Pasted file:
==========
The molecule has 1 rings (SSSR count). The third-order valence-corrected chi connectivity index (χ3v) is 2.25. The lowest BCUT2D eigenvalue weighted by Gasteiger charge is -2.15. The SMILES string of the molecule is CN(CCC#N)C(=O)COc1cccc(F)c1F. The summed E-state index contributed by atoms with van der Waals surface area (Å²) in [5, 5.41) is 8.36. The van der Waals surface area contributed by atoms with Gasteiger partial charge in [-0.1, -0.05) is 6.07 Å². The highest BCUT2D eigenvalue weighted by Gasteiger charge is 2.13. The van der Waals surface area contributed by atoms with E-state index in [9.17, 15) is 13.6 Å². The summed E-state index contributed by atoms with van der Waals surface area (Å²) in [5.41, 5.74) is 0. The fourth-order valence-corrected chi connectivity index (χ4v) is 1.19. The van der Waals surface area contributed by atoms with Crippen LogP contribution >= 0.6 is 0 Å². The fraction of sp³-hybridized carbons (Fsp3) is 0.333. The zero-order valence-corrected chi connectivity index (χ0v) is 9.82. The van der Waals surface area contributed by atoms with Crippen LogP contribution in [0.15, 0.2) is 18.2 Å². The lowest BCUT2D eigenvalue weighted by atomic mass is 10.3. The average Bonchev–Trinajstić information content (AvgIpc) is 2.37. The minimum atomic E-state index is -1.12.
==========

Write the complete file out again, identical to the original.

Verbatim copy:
The molecule has 1 rings (SSSR count). The third-order valence-corrected chi connectivity index (χ3v) is 2.25. The lowest BCUT2D eigenvalue weighted by Gasteiger charge is -2.15. The SMILES string of the molecule is CN(CCC#N)C(=O)COc1cccc(F)c1F. The summed E-state index contributed by atoms with van der Waals surface area (Å²) in [5, 5.41) is 8.36. The van der Waals surface area contributed by atoms with Gasteiger partial charge in [-0.1, -0.05) is 6.07 Å². The highest BCUT2D eigenvalue weighted by Gasteiger charge is 2.13. The van der Waals surface area contributed by atoms with E-state index in [9.17, 15) is 13.6 Å². The summed E-state index contributed by atoms with van der Waals surface area (Å²) in [5.41, 5.74) is 0. The fourth-order valence-corrected chi connectivity index (χ4v) is 1.19. The van der Waals surface area contributed by atoms with Crippen LogP contribution >= 0.6 is 0 Å². The fraction of sp³-hybridized carbons (Fsp3) is 0.333. The zero-order valence-corrected chi connectivity index (χ0v) is 9.82. The van der Waals surface area contributed by atoms with Crippen LogP contribution in [0.15, 0.2) is 18.2 Å². The lowest BCUT2D eigenvalue weighted by atomic mass is 10.3. The average Bonchev–Trinajstić information content (AvgIpc) is 2.37. The minimum atomic E-state index is -1.12.